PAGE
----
A federal judge has agreed with the National Hockey League and dismissed the complaint brought by the family of a deceased professional hockey player, who died following a purported drug overdose.
In an opinion issued June 5, U.S. District Judge Gary Feinerman said the estate of Derek Boogaard has had three chances to make its case against the NHL, “and those three are enough.”
Originally filed in Cook County Circuit Court, the suit, which also named the NHL Board of Governors and NHL Commissioner Gary Bettman as defendants, alleged the NHL should bear responsibility for Boogaard’s opioid addiction, ultimately resulting in his death from an accidental drug overdose in 2011.
According to the complaint, Boogaard’s family alleged he had become addicted to painkillers while playing for the Minnesota Wild and New York Rangers from 2005-2011. The family alleged Boogaard took “copious amounts of prescription pain medications, sleeping pills and painkiller injections” to help him cope with injuries he sustained after getting into 66 fistfights with opposing players on the ice – a “task he performed” at the urging of the NHL and the franchises for which he played.
The NHL removed the suit to federal court, successfully arguing the Boogaard claims were pre-empted by the federal Labor Management Relations Act. In December 2015, Feinerman granted summary judgment to the NHL, but the family amended the complaint.
At one point Feinerman dismissed counts five through 12 of the amended complaint — holding they were “essentially identical to the first amended complaint’s eight counts … and are therefore completely preempted and time-barred for the reasons set forth in the court’s earlier opinions” — but determined the remaining four were true state law claims. While the estate moved to have the complaint remanded back to state court, the NHL moved to dismiss the remaining four counts, survival and wrongful death claims relating to Boogaard’s fights and how the injuries sustained therein resulted in brain damage, and led to the opioid addiction that ultimately killed him via an accidental Percocet overdose.
While the league continued to argue the counts don’t include state law claims, it said if they were, they would be governed and defeated by the laws of Minnesota, where Boogaard played five of his six NHL seasons, and where he died. Alternatively, the league argued regardless of which state law applies, the estate’s claims are not viable.
In his analysis, Feinerman noted the estate’s opposition brief, for the first time in three years of pleading, invokes New York law.
“In poker, that would be called a ‘tell,’ ” Feinerman wrote. “The NHL’s motion to dismiss advanced compelling arguments for dismissing Boogaard’s claims under Illinois law and particularly Minnesota law, and Boogaard’s extraordinarily belated retreat to New York law is an obvious signal that his lawyers no longer think much of his prospects under Minnesota or Illinois law.”
Feinerman explained Minnesota’s wrongful death law requires claims to originate with a court-appointed estate trustee, and Boogaard’s parents are legally “personal representatives.” They are allowed to file certain lawsuits, he wrote, but “quite clearly lack a viable claim under” the applicable law. Further, the trustee must be appointed within three years of the death, but Boogaard died May 13, 2011.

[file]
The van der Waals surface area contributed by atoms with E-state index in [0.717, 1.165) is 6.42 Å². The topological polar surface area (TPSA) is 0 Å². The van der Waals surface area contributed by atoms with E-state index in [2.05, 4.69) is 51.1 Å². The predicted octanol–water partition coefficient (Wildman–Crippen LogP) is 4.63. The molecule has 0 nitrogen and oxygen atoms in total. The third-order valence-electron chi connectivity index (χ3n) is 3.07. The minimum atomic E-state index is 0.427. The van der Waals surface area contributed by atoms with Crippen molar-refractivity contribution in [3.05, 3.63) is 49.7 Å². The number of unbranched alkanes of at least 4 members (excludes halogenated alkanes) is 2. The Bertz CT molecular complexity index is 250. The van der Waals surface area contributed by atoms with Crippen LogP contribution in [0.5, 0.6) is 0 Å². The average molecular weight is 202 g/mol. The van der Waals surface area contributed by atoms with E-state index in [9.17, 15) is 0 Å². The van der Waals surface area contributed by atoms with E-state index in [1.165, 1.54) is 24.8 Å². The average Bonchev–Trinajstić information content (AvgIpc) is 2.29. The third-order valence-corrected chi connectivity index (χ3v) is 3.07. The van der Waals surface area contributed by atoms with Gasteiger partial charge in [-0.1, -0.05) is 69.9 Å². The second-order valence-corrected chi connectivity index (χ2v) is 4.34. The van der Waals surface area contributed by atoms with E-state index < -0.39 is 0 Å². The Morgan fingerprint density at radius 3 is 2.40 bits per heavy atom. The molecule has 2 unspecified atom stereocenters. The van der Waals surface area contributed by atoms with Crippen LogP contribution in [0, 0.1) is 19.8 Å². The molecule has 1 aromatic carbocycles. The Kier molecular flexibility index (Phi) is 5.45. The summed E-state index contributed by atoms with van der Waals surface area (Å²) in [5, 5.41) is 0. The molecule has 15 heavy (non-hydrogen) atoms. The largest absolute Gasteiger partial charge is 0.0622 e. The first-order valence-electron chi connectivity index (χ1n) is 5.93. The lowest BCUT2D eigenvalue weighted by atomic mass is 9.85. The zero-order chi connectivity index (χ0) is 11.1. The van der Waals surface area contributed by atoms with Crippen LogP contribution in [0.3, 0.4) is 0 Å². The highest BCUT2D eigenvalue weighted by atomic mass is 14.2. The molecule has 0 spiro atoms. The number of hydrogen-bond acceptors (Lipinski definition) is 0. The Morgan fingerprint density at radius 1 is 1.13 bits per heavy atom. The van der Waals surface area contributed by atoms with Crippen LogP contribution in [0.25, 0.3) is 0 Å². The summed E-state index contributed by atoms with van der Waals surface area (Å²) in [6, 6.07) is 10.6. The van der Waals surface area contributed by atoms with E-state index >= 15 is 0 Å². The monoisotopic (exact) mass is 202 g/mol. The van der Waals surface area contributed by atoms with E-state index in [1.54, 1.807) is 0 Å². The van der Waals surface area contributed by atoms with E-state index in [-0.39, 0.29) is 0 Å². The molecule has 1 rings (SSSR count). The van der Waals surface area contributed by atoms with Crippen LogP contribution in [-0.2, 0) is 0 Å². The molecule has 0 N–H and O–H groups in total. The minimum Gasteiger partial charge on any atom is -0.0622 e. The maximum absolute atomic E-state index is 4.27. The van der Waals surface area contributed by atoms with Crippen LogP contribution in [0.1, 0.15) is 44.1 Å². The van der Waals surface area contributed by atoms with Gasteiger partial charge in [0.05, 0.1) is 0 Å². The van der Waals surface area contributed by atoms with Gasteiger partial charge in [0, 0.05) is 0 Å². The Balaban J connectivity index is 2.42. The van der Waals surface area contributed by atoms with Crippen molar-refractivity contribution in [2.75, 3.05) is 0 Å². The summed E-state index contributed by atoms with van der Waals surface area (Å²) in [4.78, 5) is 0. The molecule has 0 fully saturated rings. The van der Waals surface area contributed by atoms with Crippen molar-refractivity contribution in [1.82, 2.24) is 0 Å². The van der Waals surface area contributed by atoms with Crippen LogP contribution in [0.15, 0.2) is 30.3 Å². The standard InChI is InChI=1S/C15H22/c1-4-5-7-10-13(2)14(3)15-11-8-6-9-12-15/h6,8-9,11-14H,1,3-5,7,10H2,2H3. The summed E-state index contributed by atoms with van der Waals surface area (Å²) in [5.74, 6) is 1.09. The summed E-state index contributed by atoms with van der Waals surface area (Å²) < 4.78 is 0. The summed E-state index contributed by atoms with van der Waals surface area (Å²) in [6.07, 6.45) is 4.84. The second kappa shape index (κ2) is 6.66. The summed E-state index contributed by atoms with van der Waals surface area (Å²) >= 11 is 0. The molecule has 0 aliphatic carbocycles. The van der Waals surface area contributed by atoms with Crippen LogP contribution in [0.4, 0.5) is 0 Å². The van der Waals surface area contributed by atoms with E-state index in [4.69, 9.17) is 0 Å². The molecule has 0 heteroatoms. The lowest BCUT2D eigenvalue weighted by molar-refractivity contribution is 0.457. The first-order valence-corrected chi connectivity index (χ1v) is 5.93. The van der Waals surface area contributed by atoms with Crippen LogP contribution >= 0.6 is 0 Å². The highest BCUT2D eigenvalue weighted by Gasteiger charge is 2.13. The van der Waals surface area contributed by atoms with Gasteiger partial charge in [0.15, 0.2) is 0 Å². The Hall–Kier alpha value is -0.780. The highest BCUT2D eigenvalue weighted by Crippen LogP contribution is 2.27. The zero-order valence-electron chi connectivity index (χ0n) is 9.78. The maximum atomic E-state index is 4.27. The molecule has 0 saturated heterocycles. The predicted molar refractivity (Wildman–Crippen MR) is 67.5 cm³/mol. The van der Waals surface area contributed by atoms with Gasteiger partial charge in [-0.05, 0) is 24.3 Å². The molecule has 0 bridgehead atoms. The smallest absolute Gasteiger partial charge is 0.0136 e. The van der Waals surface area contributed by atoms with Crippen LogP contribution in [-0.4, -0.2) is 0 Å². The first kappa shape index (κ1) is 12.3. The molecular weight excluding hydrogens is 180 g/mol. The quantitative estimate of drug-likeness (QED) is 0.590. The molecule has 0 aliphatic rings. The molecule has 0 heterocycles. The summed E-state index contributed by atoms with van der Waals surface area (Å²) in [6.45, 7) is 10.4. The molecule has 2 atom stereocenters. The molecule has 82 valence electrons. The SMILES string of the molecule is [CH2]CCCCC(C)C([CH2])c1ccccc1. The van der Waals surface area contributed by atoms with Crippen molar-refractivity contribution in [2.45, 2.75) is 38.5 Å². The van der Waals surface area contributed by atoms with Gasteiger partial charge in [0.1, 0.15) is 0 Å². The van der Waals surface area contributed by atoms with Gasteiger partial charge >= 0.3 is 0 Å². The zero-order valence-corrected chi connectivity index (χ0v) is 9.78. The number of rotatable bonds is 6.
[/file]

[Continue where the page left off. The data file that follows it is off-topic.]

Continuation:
“Len and Joanne’s inexcusable and inexplicable delay in seeking appointment as trustees has forfeited their ability to do so for purposes of saving Boogaard’s survival claims in this suit,” Feinerman wrote. “Len and Joanne substituted in as party plaintiffs in May 2014, and were alerted to the trustee issue three years ago, in June 2014, when the NHL first argued that Boogaard had no claim because they had not been appointed as trustees.”
Feinerman further rejected the survival claims by noting Minnesota law allows such claims only for parties seeking compensation for injuries when a person’s death is unrelated to the injuries; here the estate’s claim is that Boogaard’s playing career caused the injuries that directly led to his death.
In saying the estate’s complaints failed to contain viable claims under any state law, Feinerman wrote the estate “utterly and inexplicably failed to address” the NHL’s assertions there was no plausible allegation of breach of its duty. He refused the request to remand to Illinois court citing several reasons, notably the resolution of the state law claim is “clearly apparent.”
Feinerman dismissed the remaining claims with prejudice, but concluded with a caveat for similar cases involving other former players:
“Although judgment is entered in the NHL’s favor, this opinion should not be read to commend how the NHL handled Boogaard’s particular circumstances — or the circumstances of other NHL players who over the years have suffered injuries from on-ice play.”
Boogaard’s family is represented in the action by the firms of Corboy & Demetrio, of Chicago, and Kellogg, Huber, Hansen, Todd, Evans & Figel, of Washington, D.C.
The NHL and its officials are represented by the firms of Proskauer Rose, with offices in New York and Chicago.